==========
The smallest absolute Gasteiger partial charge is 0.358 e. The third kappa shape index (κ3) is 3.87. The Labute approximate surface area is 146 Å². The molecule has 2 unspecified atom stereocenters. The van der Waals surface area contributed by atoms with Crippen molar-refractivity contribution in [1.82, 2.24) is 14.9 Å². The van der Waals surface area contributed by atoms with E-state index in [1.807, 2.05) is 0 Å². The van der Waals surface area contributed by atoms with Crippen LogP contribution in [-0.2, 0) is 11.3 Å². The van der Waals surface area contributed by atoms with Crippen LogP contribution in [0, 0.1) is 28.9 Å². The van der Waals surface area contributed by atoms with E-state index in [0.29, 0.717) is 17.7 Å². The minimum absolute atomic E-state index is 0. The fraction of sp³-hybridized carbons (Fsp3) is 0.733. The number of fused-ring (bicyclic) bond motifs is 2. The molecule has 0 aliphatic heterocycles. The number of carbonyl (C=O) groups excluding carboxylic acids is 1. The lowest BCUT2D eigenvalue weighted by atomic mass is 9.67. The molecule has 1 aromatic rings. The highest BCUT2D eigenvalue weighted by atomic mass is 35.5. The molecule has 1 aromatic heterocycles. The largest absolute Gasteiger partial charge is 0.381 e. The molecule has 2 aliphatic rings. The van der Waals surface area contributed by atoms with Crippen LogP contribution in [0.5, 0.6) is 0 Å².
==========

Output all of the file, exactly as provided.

The smallest absolute Gasteiger partial charge is 0.358 e. The third kappa shape index (κ3) is 3.87. The Labute approximate surface area is 146 Å². The molecule has 2 unspecified atom stereocenters. The van der Waals surface area contributed by atoms with Crippen molar-refractivity contribution in [1.82, 2.24) is 14.9 Å². The van der Waals surface area contributed by atoms with E-state index in [1.807, 2.05) is 0 Å². The van der Waals surface area contributed by atoms with Crippen LogP contribution in [-0.2, 0) is 11.3 Å². The van der Waals surface area contributed by atoms with Crippen LogP contribution in [0, 0.1) is 28.9 Å². The van der Waals surface area contributed by atoms with E-state index in [0.29, 0.717) is 17.7 Å². The minimum absolute atomic E-state index is 0. The fraction of sp³-hybridized carbons (Fsp3) is 0.733. The number of fused-ring (bicyclic) bond motifs is 2. The molecule has 0 aliphatic heterocycles. The number of carbonyl (C=O) groups excluding carboxylic acids is 1. The lowest BCUT2D eigenvalue weighted by atomic mass is 9.67. The molecule has 1 aromatic rings. The highest BCUT2D eigenvalue weighted by atomic mass is 35.5. The molecule has 1 aromatic heterocycles. The largest absolute Gasteiger partial charge is 0.381 e. The molecule has 2 aliphatic rings. The van der Waals surface area contributed by atoms with Crippen LogP contribution in [0.5, 0.6) is 0 Å².